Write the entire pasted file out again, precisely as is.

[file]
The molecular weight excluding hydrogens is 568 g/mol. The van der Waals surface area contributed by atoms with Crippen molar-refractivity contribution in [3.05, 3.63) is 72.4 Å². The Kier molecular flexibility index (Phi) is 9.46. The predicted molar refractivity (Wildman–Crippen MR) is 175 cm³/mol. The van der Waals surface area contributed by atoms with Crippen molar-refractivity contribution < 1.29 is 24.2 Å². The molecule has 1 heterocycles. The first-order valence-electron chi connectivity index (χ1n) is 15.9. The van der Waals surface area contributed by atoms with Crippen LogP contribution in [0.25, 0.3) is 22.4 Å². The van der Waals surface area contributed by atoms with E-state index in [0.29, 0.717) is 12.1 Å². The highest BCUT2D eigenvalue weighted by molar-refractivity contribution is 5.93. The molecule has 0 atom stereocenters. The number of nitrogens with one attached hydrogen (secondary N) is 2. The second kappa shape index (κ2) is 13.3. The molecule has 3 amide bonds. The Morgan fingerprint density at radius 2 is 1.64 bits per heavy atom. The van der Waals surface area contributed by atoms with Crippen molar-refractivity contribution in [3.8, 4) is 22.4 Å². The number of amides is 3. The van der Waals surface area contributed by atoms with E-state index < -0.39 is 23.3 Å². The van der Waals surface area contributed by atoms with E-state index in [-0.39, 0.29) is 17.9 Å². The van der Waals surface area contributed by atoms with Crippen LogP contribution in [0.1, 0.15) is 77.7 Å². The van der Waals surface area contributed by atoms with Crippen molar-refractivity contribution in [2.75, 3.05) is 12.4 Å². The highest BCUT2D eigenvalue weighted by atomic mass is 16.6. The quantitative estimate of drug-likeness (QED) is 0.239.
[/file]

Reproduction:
The molecular weight excluding hydrogens is 568 g/mol. The van der Waals surface area contributed by atoms with Crippen molar-refractivity contribution in [3.05, 3.63) is 72.4 Å². The Kier molecular flexibility index (Phi) is 9.46. The predicted molar refractivity (Wildman–Crippen MR) is 175 cm³/mol. The van der Waals surface area contributed by atoms with Crippen molar-refractivity contribution < 1.29 is 24.2 Å². The molecule has 1 heterocycles. The first-order valence-electron chi connectivity index (χ1n) is 15.9. The van der Waals surface area contributed by atoms with Crippen LogP contribution in [0.25, 0.3) is 22.4 Å². The van der Waals surface area contributed by atoms with E-state index in [0.29, 0.717) is 12.1 Å². The highest BCUT2D eigenvalue weighted by molar-refractivity contribution is 5.93. The molecule has 0 atom stereocenters. The number of nitrogens with one attached hydrogen (secondary N) is 2. The second kappa shape index (κ2) is 13.3. The molecule has 3 amide bonds. The Morgan fingerprint density at radius 2 is 1.64 bits per heavy atom. The van der Waals surface area contributed by atoms with Crippen molar-refractivity contribution in [3.8, 4) is 22.4 Å². The number of amides is 3. The van der Waals surface area contributed by atoms with E-state index < -0.39 is 23.3 Å². The van der Waals surface area contributed by atoms with E-state index in [-0.39, 0.29) is 17.9 Å². The van der Waals surface area contributed by atoms with Crippen LogP contribution in [0.1, 0.15) is 77.7 Å². The van der Waals surface area contributed by atoms with Crippen molar-refractivity contribution in [2.75, 3.05) is 12.4 Å². The highest BCUT2D eigenvalue weighted by atomic mass is 16.6. The quantitative estimate of drug-likeness (QED) is 0.239.